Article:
past violators will escape legal consequences.'” PEER, 740 F.3d at 205 (quoting Mayer Brown LLP v. IRS, 562 F.3d 1190, 1193 (D.C. Cir. 2009)).

A. Compiled for Law Enforcement Purposes

Exemption 7(E) first requires that the record was “compiled for law enforcement purposes.” 5 U.S.C. § 552(b)(7). An agency whose “principal function is law enforcement” is entitled to deference when it claims that records were compiled for law enforcement purposes. PEER, 740 F.3d at 203. Yet this deferential standard of review is not “vacuous.” Campbell v. U.S. Dep't of Just., 164 F.3d 20, 32 (D.C. Cir. 1998) (quoting Pratt v. Webster, 673 F.2d 408, 421 (D.C. Cir. 1982)). Even a law enforcement agency must establish: (1) “a rational nexus between the investigation and one of the agency's law enforcement duties,” and (2) “a connection between an individual or incident and a possible security risk or violation of federal law.” Blackwell v. F.B.I., 646 F.3d 37, 40 (D.C. Cir. 2011). A law enforcement purpose can exist “outside the context of a specific investigation.” Tax Analysts v. I.R.S., 294 F.3d 71, 78 (D.C. Cir. 2002).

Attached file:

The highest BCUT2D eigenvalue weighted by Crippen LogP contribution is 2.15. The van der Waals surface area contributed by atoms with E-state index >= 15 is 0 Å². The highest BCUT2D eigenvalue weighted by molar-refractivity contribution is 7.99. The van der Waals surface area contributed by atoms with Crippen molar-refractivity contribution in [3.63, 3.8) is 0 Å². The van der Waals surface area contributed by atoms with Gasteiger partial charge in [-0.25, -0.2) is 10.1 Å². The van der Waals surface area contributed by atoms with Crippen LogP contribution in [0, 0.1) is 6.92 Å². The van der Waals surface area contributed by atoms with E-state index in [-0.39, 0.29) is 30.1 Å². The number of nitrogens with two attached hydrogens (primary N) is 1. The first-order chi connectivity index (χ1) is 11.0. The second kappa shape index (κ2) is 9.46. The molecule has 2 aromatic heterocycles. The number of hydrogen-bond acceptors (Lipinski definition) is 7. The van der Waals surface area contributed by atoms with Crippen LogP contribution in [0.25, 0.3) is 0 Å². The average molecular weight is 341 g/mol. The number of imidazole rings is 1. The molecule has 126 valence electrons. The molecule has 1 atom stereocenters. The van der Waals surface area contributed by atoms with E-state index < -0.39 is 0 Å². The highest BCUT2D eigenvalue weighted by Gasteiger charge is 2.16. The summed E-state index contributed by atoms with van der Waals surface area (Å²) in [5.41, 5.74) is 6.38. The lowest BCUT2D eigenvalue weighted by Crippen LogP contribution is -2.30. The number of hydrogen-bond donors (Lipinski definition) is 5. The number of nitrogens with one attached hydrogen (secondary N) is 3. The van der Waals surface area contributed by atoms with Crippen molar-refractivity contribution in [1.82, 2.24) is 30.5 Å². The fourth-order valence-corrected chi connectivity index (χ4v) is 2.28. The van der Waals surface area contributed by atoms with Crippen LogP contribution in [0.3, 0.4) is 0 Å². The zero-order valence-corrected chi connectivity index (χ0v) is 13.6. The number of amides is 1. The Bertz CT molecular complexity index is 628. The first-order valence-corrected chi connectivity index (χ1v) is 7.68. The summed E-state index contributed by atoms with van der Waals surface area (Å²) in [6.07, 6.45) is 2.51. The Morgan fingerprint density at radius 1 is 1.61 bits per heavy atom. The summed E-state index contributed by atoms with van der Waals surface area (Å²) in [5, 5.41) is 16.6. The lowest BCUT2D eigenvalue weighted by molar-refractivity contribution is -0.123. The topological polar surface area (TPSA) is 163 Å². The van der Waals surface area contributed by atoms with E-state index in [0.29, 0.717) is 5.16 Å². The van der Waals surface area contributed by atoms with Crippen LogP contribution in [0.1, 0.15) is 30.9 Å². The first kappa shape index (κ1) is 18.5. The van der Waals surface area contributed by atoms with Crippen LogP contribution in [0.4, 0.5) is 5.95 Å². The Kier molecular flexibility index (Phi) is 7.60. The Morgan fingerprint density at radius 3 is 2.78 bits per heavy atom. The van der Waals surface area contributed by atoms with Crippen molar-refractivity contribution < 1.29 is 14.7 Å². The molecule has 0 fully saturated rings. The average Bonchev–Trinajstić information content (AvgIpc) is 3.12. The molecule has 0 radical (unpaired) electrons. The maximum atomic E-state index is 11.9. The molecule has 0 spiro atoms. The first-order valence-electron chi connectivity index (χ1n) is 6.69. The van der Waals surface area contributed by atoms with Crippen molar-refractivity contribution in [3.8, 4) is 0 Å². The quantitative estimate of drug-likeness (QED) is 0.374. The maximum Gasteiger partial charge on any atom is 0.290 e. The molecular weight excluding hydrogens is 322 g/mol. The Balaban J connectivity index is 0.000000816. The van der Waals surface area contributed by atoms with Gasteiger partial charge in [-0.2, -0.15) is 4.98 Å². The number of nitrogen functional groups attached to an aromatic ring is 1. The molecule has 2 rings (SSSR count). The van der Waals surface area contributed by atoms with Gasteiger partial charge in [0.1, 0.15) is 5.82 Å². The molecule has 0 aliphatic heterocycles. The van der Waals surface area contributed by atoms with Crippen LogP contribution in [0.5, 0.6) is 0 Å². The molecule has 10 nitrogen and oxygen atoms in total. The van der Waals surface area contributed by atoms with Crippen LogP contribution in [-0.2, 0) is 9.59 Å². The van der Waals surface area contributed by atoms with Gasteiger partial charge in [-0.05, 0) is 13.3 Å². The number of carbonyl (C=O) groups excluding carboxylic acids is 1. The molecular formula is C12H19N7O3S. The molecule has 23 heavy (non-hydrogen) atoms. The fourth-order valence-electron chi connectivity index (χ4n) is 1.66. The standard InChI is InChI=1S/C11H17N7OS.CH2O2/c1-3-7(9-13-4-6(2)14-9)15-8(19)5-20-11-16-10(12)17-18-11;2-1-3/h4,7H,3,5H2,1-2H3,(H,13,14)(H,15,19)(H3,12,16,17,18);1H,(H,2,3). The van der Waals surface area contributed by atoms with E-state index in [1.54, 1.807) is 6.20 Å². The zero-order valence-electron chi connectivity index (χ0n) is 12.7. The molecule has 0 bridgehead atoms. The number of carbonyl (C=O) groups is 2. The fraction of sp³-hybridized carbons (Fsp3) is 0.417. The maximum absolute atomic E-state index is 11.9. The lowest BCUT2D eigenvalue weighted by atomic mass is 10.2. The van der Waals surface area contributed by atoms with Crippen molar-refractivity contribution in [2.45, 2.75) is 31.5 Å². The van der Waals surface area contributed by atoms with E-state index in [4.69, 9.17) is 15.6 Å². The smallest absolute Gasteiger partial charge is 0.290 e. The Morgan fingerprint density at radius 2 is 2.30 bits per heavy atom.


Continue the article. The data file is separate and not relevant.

Here, the DEA's principal function is law...